Coddled kids set up for failure

One of the strongest influences on my parenting was a business seminar on four quadrant leadership taken by Australian behavioural scientist Wilfred Jarvis.

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The quadrants referred to a graph with the employers’ control on the horizontal line and the employees’ skills and ability on the vertical one.

The first quadrant was at the bottom right where the employer had total control and the employee little or no skill. That was I’m in charge and I decide.

The next quadrant moved to the left and up as the employee developed some skill and the employer had less control. That was we’ll discuss and I’ll decide.

The third quadrant moved further to the left and up as the employee’s skill improved and the employer’s control lessened. That was we’ll discuss and we’ll decide.

The fourth quadrant was at the top left with the employee having all the skill required and the employer relinquished any control. That was you’re on your own, but I’m here if you need to consult.

This idea was just as useful in parenting as business.

Putting it into practice meant helping children develop their skills and giving them opportunities to learn and experiment. This let them experience the rewards of succeeding by themselves as well as learning to deal with failure. It fostered confidence, independence and resilience.

I was reminded of this when I read about these coddled kids:

Computer games, junk food, political correctness and apathetic parents are inhibiting Kiwi kids’ development, says physical educator Lee Corlett.

He has seen children cry because the grass on their school field hurts their bare feet, and kids who are so obese that they can’t get up off the ground without help.

“This is what our parents are doing to some of our children. It’s tragic, it’s awful,” he said.

It sounds like parental neglect at best and a form of abuse at worst.

Mr Corlett, of Sporting Initiative Nelson, every week teaches hundreds of Nelson children to “run, jump, throw, hop, skip, and catch, really well”.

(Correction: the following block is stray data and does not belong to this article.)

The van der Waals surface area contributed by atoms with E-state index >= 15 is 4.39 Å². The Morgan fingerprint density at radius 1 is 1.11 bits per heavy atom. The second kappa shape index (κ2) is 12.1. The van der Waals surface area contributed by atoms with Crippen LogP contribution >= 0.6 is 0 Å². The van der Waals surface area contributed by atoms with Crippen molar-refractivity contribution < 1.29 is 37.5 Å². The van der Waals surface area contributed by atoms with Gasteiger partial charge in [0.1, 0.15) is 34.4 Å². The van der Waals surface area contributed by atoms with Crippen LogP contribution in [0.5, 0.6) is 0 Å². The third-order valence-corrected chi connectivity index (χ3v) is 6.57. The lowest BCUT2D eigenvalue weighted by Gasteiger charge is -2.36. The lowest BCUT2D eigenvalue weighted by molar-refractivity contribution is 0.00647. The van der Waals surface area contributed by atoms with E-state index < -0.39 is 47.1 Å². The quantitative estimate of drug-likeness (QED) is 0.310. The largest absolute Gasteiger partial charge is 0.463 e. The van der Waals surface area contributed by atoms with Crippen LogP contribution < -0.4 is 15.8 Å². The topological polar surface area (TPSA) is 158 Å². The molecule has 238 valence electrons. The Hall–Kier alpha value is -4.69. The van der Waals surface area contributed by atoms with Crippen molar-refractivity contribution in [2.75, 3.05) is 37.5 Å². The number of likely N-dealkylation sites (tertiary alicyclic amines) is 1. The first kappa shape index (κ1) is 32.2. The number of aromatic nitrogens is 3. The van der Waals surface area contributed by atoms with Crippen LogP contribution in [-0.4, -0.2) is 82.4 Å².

He adores his job but says he is dismayed by many Nelson youngsters’ lack of physical skills and confidence, which he said were standard 20 years ago, before “PC gone nuts”.

“School teachers don’t have time any more, and mums and dads don’t have time any more.

“My job is to try and create a habit in the child’s mind that physical activity is real cool. And the hope is that will stay there for the rest of their lives.

“The physically capable children we are working with in Nelson tend to be the more academically capable child later on. That’s cool,” Mr Corlett said.

But parental apathy, and a lack of appreciation of the importance of physical activity for a child’s development, is affecting children’s attitudes toward exercise, something Mr Corlett fears will stay with them their entire lives.

“I’ll go to the park down the street from our house and I’ll see mum sitting there with her children. While they are playing, mum’s busy on the cellphone. There’s no interaction. It’s really sad.”

My parents and their generation didn’t do a lot with their children, they were too busy working. But they did encourage us to do things for ourselves and gave us the freedom to play outside where we ran, biked, climbed, indulged in rough and tumble and explored.

When our parents did have time to take us the beach, river or playground they might have chatted to other parents but they also watched and interacted with us.

Lazy parenting also affected a child’s work ethic, he said.

“Lots of New Zealand children don’t have any perseverance. Lots of things are done by mum and dad, because it’s quicker for mum to do it than for Johnny to learn to tie up his laces.”

However, children didn’t learn anything that way, other than reliance on their parents, Mr Corlett said.

It is often easier in the short term to do things for children but that sets them up for dependence and other problems in the longer term.

He said his programme encouraged kids to get stuck into physical activities and to push themselves further than they otherwise would, in a safe and supported environment.

“We’ll tell them why we do [an activity], and how it will help them later in life with sport or whatever. And we don’t give the option of not doing it. I will help them until they get it.”

He is imploring parents to do the same, so they can take an active role in their child’s physical development.

Five minutes a day of activities was all it took, he said. Parents should also allow their children to experiment, to go outside their comfort zones and perhaps their parents’ comfort zones. “If they climb a tree, let them climb a tree. It’s a good thing.”

It was also essential to create a balanced lifestyle, he said, “making art a part of their lives, physical activity a part of their lives, and, of course, schoolwork a part of their lives”.

Four traits were common indicators that a child would succeed later in life, Mr Corlett said.

“Confidence, perseverance, a ‘give anything a go’ attitude, and listening well. It’s all about attitude, and so much of that comes from parents.” . .

Parenting takes time and requires a degree of selflessness but the more you put into helping them learn for themselves when they’re younger, the more able they are to do things by themselves as they grow older.

Good parenting gives children the skills and confidence to succeed independently.

Coddling kids sets them up for failure.

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